Calling it “just another game” was a classic understatement. Supremely prepared and feeling as though their time had finally arrived, Nazareth secured leads of 6-0 and 8-1 before Hobart rallied. The Statesmen closed to within 8-3 by halftime; with 15 minutes to go, Nazareth’s lead had shrunk to 9-6. With less than a minute remaining, Nazareth was still up 12-10, but Hobart scored twice in the final 34 seconds, including the game-tying goal with just three seconds left, to force the game to sudden-death overtime. If it seemed like déjà vu all over again, it was because Hobart had beaten Nazareth eight times previously, including a last-minute 1312 triumph a during the regular season only a month before. “I just remember being mad that we had allowed them to tie it up,” says Kelly, who remained confident as overtime loomed. “I remember thinking that we couldn’t let this happen again.”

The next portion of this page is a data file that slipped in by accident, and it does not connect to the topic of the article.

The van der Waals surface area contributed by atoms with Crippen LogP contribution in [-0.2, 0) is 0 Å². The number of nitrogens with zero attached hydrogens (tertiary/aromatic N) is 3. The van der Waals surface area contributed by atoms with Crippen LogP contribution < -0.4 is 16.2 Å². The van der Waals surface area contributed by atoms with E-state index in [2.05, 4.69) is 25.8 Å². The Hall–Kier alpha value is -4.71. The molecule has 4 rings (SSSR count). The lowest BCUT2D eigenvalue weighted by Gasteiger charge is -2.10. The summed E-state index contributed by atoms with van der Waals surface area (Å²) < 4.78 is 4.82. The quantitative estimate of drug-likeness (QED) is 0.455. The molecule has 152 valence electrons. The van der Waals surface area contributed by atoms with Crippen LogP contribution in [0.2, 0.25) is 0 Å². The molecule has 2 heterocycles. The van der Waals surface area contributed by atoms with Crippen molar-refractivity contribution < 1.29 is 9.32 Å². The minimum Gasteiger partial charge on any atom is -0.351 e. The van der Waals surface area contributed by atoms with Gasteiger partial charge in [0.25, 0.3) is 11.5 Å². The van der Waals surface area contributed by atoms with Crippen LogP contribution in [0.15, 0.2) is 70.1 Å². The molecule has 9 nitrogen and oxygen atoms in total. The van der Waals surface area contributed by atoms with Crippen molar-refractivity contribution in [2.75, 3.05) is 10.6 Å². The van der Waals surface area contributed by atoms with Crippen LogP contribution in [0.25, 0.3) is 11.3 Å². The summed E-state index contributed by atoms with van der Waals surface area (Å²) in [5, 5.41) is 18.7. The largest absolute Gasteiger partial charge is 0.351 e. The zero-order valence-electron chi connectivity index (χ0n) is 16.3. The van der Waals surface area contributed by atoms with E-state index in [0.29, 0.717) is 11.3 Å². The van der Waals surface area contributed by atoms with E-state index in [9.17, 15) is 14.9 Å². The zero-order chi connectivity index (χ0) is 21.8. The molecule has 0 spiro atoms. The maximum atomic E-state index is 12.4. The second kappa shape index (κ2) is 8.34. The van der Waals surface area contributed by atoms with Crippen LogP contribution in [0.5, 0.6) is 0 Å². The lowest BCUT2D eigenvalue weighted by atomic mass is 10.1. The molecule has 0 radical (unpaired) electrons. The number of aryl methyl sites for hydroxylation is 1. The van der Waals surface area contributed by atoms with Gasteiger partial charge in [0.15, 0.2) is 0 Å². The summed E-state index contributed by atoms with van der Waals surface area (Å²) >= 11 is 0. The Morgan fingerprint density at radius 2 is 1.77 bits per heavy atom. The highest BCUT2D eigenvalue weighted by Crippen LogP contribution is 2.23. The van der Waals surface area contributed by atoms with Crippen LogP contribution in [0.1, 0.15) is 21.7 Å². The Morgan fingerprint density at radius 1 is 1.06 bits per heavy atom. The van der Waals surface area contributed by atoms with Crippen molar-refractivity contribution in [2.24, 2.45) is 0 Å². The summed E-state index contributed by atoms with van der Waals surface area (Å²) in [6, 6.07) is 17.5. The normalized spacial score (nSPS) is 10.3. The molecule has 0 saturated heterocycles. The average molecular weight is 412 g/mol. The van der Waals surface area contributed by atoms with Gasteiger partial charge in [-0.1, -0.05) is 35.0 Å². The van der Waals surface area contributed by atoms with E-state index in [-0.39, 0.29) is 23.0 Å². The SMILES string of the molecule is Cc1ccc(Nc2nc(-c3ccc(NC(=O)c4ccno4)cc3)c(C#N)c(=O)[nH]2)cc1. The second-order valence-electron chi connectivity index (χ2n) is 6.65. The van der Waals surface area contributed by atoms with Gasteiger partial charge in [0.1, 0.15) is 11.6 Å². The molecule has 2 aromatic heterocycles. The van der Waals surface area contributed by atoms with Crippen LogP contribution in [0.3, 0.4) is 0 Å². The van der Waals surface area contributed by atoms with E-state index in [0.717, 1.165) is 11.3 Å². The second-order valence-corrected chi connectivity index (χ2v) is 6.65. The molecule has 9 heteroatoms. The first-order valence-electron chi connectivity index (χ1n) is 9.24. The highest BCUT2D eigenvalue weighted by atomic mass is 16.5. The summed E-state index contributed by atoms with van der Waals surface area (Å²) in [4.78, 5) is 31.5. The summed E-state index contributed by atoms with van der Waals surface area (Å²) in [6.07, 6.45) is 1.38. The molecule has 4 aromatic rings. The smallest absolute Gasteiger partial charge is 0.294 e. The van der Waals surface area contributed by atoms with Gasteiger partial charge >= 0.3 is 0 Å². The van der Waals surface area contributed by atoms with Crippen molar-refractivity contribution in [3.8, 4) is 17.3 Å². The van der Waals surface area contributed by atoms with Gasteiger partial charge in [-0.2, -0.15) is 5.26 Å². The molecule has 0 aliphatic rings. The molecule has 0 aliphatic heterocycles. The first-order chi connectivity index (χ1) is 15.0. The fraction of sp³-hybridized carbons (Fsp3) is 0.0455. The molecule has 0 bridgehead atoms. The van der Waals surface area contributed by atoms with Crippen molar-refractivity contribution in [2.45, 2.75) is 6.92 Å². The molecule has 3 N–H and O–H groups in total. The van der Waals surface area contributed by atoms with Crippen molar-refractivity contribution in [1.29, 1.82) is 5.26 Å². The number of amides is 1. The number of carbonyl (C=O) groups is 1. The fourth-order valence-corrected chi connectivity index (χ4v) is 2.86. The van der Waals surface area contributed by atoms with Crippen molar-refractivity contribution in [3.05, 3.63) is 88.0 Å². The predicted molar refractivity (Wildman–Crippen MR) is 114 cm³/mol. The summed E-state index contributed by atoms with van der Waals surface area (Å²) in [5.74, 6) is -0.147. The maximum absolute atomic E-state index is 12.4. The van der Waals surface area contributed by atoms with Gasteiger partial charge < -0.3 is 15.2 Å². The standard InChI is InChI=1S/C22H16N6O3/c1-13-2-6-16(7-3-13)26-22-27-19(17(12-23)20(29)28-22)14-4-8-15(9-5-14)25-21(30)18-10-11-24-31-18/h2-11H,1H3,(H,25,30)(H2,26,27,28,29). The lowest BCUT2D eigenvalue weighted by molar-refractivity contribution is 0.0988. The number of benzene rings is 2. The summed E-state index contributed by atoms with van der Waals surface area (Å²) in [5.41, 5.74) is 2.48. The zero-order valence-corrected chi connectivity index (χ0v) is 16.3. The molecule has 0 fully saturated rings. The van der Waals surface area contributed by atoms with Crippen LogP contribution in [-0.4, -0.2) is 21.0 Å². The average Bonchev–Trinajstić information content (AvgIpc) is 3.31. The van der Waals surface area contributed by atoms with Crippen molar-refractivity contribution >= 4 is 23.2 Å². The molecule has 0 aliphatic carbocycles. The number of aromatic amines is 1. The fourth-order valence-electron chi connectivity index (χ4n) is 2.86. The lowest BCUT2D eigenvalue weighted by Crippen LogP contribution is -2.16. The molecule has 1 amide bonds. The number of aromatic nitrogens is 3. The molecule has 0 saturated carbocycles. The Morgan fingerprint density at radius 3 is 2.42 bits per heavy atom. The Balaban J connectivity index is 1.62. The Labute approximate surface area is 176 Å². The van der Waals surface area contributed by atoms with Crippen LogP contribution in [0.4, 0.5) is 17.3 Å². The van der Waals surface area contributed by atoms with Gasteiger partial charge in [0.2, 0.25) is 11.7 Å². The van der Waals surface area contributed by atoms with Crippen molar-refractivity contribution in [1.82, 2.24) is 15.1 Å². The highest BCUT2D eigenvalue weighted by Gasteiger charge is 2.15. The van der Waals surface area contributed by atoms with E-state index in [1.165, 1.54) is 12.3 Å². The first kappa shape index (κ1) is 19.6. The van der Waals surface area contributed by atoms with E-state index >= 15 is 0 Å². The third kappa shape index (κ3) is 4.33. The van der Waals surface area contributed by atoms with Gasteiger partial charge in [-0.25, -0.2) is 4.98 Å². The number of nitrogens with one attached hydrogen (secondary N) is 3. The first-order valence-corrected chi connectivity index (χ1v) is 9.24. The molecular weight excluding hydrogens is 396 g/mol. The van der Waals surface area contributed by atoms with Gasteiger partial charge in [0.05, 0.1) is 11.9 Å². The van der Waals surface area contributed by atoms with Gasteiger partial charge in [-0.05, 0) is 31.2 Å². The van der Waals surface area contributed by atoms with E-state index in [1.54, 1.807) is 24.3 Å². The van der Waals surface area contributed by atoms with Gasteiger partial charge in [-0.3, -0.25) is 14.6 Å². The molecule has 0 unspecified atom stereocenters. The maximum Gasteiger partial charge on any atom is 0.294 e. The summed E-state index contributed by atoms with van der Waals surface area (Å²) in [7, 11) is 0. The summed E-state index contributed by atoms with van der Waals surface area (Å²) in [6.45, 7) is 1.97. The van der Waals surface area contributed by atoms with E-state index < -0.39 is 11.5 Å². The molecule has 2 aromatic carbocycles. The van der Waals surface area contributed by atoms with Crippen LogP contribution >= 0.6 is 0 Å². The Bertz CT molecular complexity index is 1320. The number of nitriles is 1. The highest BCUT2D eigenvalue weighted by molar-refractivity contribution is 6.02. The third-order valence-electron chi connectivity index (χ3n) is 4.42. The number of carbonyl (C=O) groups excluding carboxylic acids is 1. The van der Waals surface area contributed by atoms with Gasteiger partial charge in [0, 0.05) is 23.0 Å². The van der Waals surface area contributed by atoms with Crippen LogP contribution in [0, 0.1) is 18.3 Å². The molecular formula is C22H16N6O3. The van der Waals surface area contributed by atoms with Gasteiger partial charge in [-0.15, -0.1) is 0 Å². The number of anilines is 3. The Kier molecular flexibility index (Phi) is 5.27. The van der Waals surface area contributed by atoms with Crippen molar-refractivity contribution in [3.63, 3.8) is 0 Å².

And they didn’t. Silcott won the crucial overtime face-off and passed the ball to Davis, who had doubts about passing the ball again. “Before overtime,” Davis recalls, “Nelson told us to get the ball to Marty when we won the face-off. It crossed my mind, though, not to pass it.” Davis followed instructions, but Kelly had the ball wrapchecked from his stick by a Hobart defender as he tried to bull his way toward the goal. Miraculously, the ball bounced in front of Kelly and he was able to rake it back into the pocket of his stick. With the Hobart defender draped on him like a wet blanket, Kelly delivered the game-winning shot that settled into the back of the net, 24 seconds into overtime, touching off a victory celebration that lasted more than 20 minutes. “The first face I saw was Ronnie’s,” Kelly says. “I never saw the wave of fans, but I ended up on the bottom of the pile and I thought my head might explode.” A week later, in somewhat anti-climactic style, the Golden Flyers completed their mission by dominating Roanoke for the national title in front of more than 6,700 fans at Philadelphia’s Franklin Field. It was Nazareth’s first of three national titles in the ’90s. Hobart, meanwhile, moved up to Division I after the 1994 season, and the teams haven’t played since. “We were kind of a ragtag operation when you think back on it,” says Nelson, now the head lacrosse coach at Binghamton University, “but we had a lot of gutsy kids.” More than two decades later, the players and coaches— now mostly 40-somethings—have scattered. Some played professionally both indoors and out. Some followed in Nelson’s footsteps and became coaches. Still others haven’t touched a lacrosse stick since. Most are married with children. “It will always be part of my day-to-day being,” says Davis, who lives in Pittsford and owns a handful of area eateries. “The best part of the whole thing is the friendships. It seems like there will always be a link to it.” With the landscape of present-day collegiate lacrosse somewhat altered—more than 200 teams compete at the Division III level alone—it seems unlikely that such a fledgling team could reap the same success in such a short period. “I guess it’s possible, but not realistic,” says Kelly, now the head coach at Roger Williams University in Rhode Island. “There’s just too much parity.” Meanwhile, Nazareth’s ’92 team (along with its championship counterparts of ’96 and ’97) remains the standard by which others will be scrutinized. “It was quite a feat,” says Nelson. “Those guys and the guys from the first few years laid quite a foundation.” What are the players on the ’92 championship lacrosse team doing now? Read their updates at Top: Midfielder Ronnie Davis ’93 (3) congratulates attackman Marty Kelly ‘92 (30). Middle: And the crowd goes wild… Bottom: Nazareth captures the 1992 Division III national championship in men’s lacrosse.